Here goes a long one.... Strange for someone who just normally lurks Quite honestly this is turning in to absolute crap. (I say that risking the wrath of the admin. I really enjoy this forum, but am getting ill from this thread. I know I should quit reading it, but it is like a train wreck, I can't stop watching). Something like tipping should not create such a disturbance on a forum like this. I have stated that my attitude is toward tipping on the heavier side and I am fine with that. Between my work background and my upbringing I am not going to change it. Other people have different experiences in life and may approach tipping in a different manner. Whatever... Nightowl, your philosophy on tipping sounds perfectly fine with me. You take care of servers that take care of you, and great. You also don't seem to think about it enough to let it ruin your evening. I think that during my bartending days, I would have been happy to have you in my bar. (Other than the fact that you are a Dawg. Go Jackets...). BTW, I agree that it is not easy to get a good curry in Atlanta. I lived there for most of my life, and strangely enough, I get better curries now that I live in Amsterdam. If you are ever in my town, let me know and I will take you out for one. I will even tip well. (Not such an issue in Amsterdam) Drizz, it seems to me to that you put more thought into tipping than is really necessary. For all the effort that you expend in telling how much you spent on dinner and the cost of the wines you drank, I don't really see why this is such a big deal to you. And for all the references you make to the "friends and family" that you have had in the "industry", you seem very indifferent to what the job entails. Your figure of a 5-10 dollar tip for most of your meals does not necessarily jive with your $150 meals plus corkage fees. (Don't make me quote it) But you know what? That is your right. Tipping is not mandatory; it is up to your discretion. You seem to be fine with it, so whatever. Just don't be offended if we ever go out to dinner and you pay the tab, but I slip an extra 20 under my plate for the server. (And justifying your small tip by saying that the server has enough tables to make a decent hourly wage out of them with your crap tip is just %$*#. Its like saying Brioni makes enough per suit off the other guys, so I am gonna just shoplift this one for me. Don't be the guy that shorts your share of the tab because your buddy threw in an extra 5.) Tokyo, good for you.. You do what you do and sounds like you make your living and pay your way. We have all dealt with people who are good tippers, bad tippers, etc... When it comes down to it, they are what they are, and there is not much that we can do to change that. The way I looked at it was that everyone has their own issues. Some tip well, some don't. Some think about it too much, and it's better to let them be. If this subject is going to have so much effect on their enjoyment of evenings out that they have to put extraordinary effort into tip thought (calculating 2-3% up and down), then they probably have a lot more issues than just this. Not worth the time. Just take comfort in the fact that there are some of us out there that will still hook you up. To the rest of you still thinking about the tipping situation in the US, give it up. Just like your gay cousin, its here to stay. If you really hate it that much, then make your stand. Short your tip, write your congressman, whatever... It's now part of eating out in the US, and if you decide to buck the trend, then it's your prerogative. If that floats your boat, then go to town. Just don't be that guy that was perfectly happy enjoying his meal and leaving a tip, but because of this thread now starts busting out the calculator to deduct wine, calculate pretax total, then multiply by 15% (subtracting 2% for every time that you glass is empty). Not only is that crap on the part of the servers pocketbook, but when I was serving it would really make me sad to see someone who should be having a fun night out with their friends concerning themselves sooooo much about the extra 5 bucks. I would rather that you keep your money and have a nice night than go through the anguish that is tipping. Sounds like you need it more than me, whether it is for you wallet or you mental state. I grew up in the US and bartended there for years. I have now been living in Europe for the past 3 years and have experienced both aspects of the tipping culture. My personal preference is for the tipping in the US, but that is me. I see very distinct differences in service between the two and before someone says, "Lets just raise the standard wage rate and have service included in the prices", I suggest that you experience it for a while. I am not just talking about your romantic trip to Paris where you really didn't notice anything because you were looking dreamily into your wife's eyes, but really experience a "service compris" culture. For those of you who have, you would have your preferences... Good for you. I have mine.... I am sure that there are responses and that people can take quotes from this and make their little rebuttals, but I am not really interested. Maybe you even think I misquoted or misunderstood you. Save it and the couple of bucks in your pocket that should have been your tip. I have said my piece and made my peace, and I am done. If you tip high, good for you. If you have different ideas on it then do your thing. Short it, complain about it. think about it too much. Whatever you have to do to justify it.... K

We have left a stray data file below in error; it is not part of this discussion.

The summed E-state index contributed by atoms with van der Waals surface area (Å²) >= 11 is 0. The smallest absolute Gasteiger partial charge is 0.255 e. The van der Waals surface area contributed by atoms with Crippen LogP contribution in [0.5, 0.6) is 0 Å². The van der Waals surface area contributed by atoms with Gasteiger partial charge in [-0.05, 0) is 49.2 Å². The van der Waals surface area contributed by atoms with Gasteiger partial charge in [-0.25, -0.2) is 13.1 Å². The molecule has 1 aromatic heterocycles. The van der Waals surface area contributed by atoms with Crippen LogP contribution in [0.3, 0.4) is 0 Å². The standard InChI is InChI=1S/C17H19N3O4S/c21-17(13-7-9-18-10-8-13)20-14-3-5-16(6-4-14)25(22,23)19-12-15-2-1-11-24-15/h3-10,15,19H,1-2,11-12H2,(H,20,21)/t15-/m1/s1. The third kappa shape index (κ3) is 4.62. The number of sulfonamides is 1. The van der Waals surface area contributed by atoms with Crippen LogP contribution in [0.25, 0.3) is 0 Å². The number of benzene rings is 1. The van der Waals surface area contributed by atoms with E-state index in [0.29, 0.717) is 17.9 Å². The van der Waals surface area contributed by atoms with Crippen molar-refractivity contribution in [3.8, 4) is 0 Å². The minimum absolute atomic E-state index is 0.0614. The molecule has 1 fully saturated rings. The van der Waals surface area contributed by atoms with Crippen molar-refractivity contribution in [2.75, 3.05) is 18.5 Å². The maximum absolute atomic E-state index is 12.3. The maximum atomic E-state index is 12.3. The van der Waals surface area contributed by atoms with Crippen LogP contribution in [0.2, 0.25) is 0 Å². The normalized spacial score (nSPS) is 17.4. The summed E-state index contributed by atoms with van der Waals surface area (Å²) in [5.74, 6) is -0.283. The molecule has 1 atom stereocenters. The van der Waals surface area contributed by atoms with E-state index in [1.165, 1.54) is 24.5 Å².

post #200 of 234